This is supposed to be a time when politics is discredited and politicians are despised. But sometimes the electoral process is our only real channel to express our views, and politicians come along who reflect them and are prepared to champion them.
spectacular Lib Dem win
The spectacular win by the Liberal Democrats in South Cambridgeshire, ousting the Tories from control of the District Council to only 11 out of 45 seats, is clearly based on their reasoned objection to the Cambourne to Cambridge off-road busway route through the Green Belt, the Coton corridor and the West Fields, at high cost for little gain, with better alternatives available. That absolutely means that people in the villages west of Cambridge made sure they were heard through the ballot box.
Personally, I stood as a Labour candidate, and, though all our candidates were also opposed to the busway, the Lib Dems had a more coherent campaign to that effect, based on a history in the Local Liaison Forum of reasoned objections. They have now appointed a new Board member to the Greater Cambridge Partnership (GCP), Cllr Aidan Van de Weyer.
re-think on the busway
He has issued a press release demanding a re-think on the busway, and criticising the way the Tories have run the GCP.
LibDem GCP press release
This ought not to be a party political matter, but the irony is that the GCP is set up with an Executive Board of the three local councils: Cambridge City (Labour), Cambridgeshire County (Tory) and South Cambs (Lib Dem) so the three are going to have to find a way to work together that changes the bad practices of the GCP. We know that Mayor James Palmer has been concerned that GCP has pressed on regardless when he has urged caution and a focus on a regional solution.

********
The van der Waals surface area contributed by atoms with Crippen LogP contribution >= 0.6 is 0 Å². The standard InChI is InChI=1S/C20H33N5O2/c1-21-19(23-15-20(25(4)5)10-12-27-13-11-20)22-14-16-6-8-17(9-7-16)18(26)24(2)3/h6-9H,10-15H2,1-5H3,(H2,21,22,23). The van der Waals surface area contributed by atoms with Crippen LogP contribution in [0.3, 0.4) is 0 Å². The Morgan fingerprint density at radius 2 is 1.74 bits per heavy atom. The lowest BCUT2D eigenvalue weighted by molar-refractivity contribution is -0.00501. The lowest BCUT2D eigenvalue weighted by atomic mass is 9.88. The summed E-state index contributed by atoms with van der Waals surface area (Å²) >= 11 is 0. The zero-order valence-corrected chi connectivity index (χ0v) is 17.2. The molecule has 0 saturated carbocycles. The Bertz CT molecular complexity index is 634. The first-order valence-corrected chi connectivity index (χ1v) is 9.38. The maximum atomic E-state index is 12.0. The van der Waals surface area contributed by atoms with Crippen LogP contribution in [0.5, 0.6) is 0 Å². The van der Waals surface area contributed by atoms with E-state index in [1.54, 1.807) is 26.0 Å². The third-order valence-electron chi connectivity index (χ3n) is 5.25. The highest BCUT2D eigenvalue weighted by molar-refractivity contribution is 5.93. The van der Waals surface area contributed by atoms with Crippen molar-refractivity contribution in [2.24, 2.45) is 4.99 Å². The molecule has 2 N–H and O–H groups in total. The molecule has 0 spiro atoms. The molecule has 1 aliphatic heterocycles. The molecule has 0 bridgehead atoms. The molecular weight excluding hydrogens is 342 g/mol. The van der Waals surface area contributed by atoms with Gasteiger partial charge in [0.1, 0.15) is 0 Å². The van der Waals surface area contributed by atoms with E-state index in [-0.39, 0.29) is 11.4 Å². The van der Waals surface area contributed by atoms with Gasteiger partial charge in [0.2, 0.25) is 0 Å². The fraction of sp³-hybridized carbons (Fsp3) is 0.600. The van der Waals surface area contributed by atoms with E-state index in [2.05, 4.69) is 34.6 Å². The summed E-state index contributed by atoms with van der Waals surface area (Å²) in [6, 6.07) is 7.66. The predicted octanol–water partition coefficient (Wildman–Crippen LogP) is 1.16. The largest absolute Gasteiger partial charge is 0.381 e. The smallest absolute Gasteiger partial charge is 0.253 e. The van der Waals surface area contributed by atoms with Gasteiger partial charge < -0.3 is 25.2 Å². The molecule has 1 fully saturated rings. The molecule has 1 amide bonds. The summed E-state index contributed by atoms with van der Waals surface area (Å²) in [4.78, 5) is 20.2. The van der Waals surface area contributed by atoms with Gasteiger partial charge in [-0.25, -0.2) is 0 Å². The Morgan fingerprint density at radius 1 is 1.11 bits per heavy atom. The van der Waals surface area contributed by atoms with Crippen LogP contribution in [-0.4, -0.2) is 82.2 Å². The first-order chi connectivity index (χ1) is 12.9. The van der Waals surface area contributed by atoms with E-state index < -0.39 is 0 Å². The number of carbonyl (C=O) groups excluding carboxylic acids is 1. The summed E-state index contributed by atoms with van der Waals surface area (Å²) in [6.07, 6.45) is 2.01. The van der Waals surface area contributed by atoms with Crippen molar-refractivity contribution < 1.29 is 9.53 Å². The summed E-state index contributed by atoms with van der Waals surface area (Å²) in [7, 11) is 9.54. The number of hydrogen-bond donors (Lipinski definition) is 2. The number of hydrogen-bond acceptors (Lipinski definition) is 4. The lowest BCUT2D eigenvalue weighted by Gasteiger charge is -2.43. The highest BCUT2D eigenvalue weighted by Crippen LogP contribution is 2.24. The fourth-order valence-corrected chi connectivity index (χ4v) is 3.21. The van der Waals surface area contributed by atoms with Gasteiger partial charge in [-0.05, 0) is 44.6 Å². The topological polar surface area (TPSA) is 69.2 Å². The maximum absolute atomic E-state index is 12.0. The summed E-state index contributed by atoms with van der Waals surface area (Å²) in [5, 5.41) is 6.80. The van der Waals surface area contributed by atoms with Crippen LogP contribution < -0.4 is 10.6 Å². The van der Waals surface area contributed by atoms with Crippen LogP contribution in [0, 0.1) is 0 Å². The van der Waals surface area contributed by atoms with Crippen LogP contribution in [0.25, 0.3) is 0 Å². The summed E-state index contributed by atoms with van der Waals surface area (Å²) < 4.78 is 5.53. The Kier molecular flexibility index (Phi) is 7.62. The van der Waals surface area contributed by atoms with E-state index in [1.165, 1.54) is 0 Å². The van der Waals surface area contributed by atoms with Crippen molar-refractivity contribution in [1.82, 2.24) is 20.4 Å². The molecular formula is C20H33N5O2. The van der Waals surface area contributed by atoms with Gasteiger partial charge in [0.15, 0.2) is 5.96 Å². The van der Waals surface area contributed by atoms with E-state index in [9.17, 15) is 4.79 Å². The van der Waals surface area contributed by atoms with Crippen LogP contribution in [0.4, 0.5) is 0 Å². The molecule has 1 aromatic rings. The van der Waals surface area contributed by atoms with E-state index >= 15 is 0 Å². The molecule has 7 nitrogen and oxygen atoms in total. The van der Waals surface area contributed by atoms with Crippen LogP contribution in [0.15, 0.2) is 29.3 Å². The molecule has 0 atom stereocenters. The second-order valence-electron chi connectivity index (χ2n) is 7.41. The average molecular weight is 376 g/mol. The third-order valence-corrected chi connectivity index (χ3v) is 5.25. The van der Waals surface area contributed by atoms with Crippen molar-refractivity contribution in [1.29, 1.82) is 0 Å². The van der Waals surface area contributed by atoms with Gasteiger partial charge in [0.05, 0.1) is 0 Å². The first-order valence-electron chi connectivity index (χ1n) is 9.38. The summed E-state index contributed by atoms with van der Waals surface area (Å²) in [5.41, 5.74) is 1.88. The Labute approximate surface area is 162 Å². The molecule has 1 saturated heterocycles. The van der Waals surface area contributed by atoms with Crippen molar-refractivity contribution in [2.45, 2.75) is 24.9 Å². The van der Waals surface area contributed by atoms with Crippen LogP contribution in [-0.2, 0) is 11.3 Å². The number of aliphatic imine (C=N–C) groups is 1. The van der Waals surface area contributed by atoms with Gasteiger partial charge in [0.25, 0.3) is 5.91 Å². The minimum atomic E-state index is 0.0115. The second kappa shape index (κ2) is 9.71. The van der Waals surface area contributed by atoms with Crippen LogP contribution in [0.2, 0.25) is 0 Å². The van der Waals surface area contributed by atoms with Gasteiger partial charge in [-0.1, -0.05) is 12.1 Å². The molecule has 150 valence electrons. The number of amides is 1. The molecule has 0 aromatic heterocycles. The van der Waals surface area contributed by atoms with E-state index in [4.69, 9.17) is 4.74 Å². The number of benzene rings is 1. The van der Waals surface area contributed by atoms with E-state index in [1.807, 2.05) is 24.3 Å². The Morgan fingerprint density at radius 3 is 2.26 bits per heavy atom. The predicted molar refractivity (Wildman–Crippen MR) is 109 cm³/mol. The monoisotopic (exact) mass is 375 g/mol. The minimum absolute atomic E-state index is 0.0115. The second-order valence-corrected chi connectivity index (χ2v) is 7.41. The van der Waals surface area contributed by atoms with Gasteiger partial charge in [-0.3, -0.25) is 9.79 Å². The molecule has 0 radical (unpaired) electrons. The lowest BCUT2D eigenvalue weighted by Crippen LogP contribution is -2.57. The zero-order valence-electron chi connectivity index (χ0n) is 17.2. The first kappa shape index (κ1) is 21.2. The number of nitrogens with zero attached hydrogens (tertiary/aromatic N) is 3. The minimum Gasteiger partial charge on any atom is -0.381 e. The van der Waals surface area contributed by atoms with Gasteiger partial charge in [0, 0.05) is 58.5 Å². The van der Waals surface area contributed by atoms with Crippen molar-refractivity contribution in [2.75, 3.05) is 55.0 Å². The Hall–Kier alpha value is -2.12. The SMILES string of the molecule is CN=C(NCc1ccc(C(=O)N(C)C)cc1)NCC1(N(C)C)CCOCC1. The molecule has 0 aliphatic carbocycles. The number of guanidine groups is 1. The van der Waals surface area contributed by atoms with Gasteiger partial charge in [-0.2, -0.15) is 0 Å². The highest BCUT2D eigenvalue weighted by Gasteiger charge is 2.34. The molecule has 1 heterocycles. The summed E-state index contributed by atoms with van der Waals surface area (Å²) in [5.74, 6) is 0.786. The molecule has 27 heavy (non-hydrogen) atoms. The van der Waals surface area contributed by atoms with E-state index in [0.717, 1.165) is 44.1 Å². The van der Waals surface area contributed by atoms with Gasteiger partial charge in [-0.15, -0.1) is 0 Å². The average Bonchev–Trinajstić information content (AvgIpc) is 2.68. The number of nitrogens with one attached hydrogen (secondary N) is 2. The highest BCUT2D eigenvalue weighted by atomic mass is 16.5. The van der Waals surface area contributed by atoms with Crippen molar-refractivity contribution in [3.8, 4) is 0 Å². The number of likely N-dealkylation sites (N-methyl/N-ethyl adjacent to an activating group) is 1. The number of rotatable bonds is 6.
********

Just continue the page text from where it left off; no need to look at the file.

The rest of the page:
Everyone knows that Cambridge needs answers, but ‘not all the brains are under one hat’ and there are many better schemes than the ones GCP have chosen, before they sought any public input. That is true for both Cambourne to Cambridge and now Haverhill to Cambridge. You have to ask why they should be so misguided in their obsession with off-road guided buses when there are more cost effective alternatives? Disturbingly, this obsession is maintained while the County shows it has little control over budgets on major infra-structure projects, with huge cost over-runs that will hit Council services.
It can seem odd, in this world of public relations, when organisations plainly have a different view of themselves than the perceived reality everyone else sees. Does GCP understand what the public think of their prejudices, behaviour and practices? Claire Rankin has written in the Cambridge independent that “… the team we have developed at GCP is good at listening and making sure we consult enough to get the best workable plans”; whereas the public don’t understand why County Transport Officers and sometimes their consultants lie and mislead about details of their schemes, design proposals ignoring all public input, and distort their analyses and business cases, even the results of consultation surveys, and do the very opposite of listening. I suppose GCP’s senior staff and the councillors have not witnessed their County Transport Officers shouting at residents in their consultation workshops or heard consultants claiming they will rebut the views of the public.
It is not surprising that the electorate has decided to have their say, and demand a change of direction. I am sure that GCP will at least have heard that.
The next stage, announcing selected routes, is due on 4 June 2018.
11 May 2018